Feng Jing is working on improving her mum’s diet. “My home town is in the western part of China,” she says. “In that area, people eat a lot of meat: around 80% of their diet is meat and wheat. So when people get to 60, they often get many diseases like diabetes.”
Jing, who is a freelance journalist and runs a nutrition podcast from her home in Shanghai in eastern China, says the diet books she gave her mother didn’t hit home at first. But change did happen, if slowly: after Jing’s mother visited Shanghai and stayed for a few months, she started eating more vegetables.
In Shanghai, Jing says, “she visits the wet market and can buy all kinds of vegetables. She’s a bit worried that when she gets back to her home town, she might not find so many”.
Jing’s mother is an exception. In general, people in China are failing to finish the greens on their plates. The country’s middle class is enjoying a rapid rise, with more access to junk-food suppliers and less focus on healthy eating. These changes in diet are making themselves known in the country’s health demographics.
Since China’s economic reform in the late 1970s, people’s disposable income — the amount of money left to spend and save after taxes — has increased by more than 130 times for both rural and urban households (not taking inflation into account). In 1978, an urban household had an average of 343 yuan (US$202 at the time) in disposable income. By 2021, it was more than 47,000 yuan ($7,288 at 2021 rates; see ‘Money to spend’). The growth in income led to a richer middle class and a dietary shift in both rural and urban China.
“Over the past 40–50 years, the population’s overall nutritional intake has increased,” says Lijing Yan, a global-health researcher at Duke Kunshan University near Suzhou, China. “The consumption of meat, oil and sugar increased, and the trend is similar for both urban and rural residents,” she says.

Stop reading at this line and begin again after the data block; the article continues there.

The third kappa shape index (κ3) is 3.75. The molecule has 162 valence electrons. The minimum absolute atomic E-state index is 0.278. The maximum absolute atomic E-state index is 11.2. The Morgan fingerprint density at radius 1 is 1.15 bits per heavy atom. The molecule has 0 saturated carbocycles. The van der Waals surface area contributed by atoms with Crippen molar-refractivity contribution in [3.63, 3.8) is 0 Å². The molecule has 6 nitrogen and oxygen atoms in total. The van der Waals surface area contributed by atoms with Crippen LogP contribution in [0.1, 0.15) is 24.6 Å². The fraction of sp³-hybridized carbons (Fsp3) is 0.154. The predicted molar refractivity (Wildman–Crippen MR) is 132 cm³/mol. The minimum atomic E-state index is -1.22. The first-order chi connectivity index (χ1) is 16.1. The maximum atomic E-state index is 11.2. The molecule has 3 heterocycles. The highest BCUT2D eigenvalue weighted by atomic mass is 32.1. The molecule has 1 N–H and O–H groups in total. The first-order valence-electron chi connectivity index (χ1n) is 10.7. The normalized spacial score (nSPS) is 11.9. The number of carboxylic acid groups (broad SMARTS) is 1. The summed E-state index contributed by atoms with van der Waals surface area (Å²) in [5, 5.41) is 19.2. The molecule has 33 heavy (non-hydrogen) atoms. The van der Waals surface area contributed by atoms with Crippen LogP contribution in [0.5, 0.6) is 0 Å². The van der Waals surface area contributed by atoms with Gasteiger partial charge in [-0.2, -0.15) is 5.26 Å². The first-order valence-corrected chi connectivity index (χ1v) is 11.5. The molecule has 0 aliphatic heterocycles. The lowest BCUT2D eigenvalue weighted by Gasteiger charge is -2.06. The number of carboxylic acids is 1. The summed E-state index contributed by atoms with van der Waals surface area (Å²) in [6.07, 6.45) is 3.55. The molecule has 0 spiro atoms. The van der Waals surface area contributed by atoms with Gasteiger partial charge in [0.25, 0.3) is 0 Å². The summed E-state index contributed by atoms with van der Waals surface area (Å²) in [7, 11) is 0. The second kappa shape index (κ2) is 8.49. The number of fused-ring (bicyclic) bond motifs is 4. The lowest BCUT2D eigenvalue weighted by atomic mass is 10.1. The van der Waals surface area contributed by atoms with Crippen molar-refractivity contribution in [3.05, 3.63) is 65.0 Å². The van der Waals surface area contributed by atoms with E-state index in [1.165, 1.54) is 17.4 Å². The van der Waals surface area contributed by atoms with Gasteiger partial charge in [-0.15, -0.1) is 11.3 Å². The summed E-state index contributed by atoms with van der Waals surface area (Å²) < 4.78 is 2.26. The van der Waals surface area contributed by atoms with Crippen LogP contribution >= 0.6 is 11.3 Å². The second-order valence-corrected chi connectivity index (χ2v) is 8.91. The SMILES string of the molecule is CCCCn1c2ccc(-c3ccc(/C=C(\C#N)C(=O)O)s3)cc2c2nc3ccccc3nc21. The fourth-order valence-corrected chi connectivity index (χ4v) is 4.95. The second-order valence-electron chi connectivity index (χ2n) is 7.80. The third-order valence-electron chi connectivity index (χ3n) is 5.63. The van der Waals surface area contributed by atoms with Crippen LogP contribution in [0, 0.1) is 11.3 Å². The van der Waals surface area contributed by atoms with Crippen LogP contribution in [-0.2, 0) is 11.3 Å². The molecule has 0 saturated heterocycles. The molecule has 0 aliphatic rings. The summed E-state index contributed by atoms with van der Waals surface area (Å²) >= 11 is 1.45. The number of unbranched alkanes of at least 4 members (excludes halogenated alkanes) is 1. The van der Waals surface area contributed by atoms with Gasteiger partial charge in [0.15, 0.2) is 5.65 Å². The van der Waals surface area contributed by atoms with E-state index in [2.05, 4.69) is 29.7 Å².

Chinese people are consuming significantly more meat than they did 30 years ago. It is estimated that the average rural person ate about 12 kilograms of meat in 1990, a figure that had more than tripled by 2021. Over the past 30 years, both urban and rural households saw a reduction in overall grain consumption — of 35% in rural communities and 4.5% in urban ones — as other foods became more prominent (see ‘A changing plate’).
National nutrition surveys have estimated that the average energy intake from carbohydrates declined from 62.6% in 1991 to 50.6% in 2015, and during the same period, the average proportion of energy intake from fat grew from 24.0% to 35.8% — a figure similar to that in Western countries such as the United States.
China has one of the highest proportions worldwide of overweight and obesity among children under five. About 8.3% of people of this age group in China — roughly 5 million children — were overweight or obese in 2020, and the proportion is still rising. The figure is greater than in countries such as Brazil (7.3%) but slightly smaller than in the United States, where the proportion is 8.8%. The global figure is 5.7% (see ‘Growing pains’).
According to the World Health Organization, childhood obesity is associated with a higher risk of breathing problems and fractures, and a greater chance of disability and premature death in adulthood.
People in China have one of the world’s highest salt intakes. On average, adults consume almost 11 grams per day (see ‘A pinch or a pound’). The World Health Organization recommends that adults limit salt intake to less than 5 grams a day. Increased levels can lead to high blood pressure, which is associated with many cardiovascular diseases, including heart attack and stroke.
Monique Tan, a public-health researcher at the Queen Mary University of London, says China’s high intake is partly a result of its tradition of consuming vegetables preserved in salt. Moreover, she says, the increase in consumption of processed and restaurant foods is a concern.
In China, cardiovascular disease (CVD) affects more than 300 million people. CVD is the leading cause of death, accounting for 40% of mortality in the country. Between 1990 and 2015, case rates of CVD almost doubled in China (see ‘On the pulse’). Acknowledging the severity of the challenge, the Chinese government has made CVD control a priority in its national health-care blueprint, known as Healthy China 2030, which it announced in 2016.
The government has pledged to reduce the mortality rate of CVD by more than half by 2030 — to less than 190.7 deaths per 100,000 people.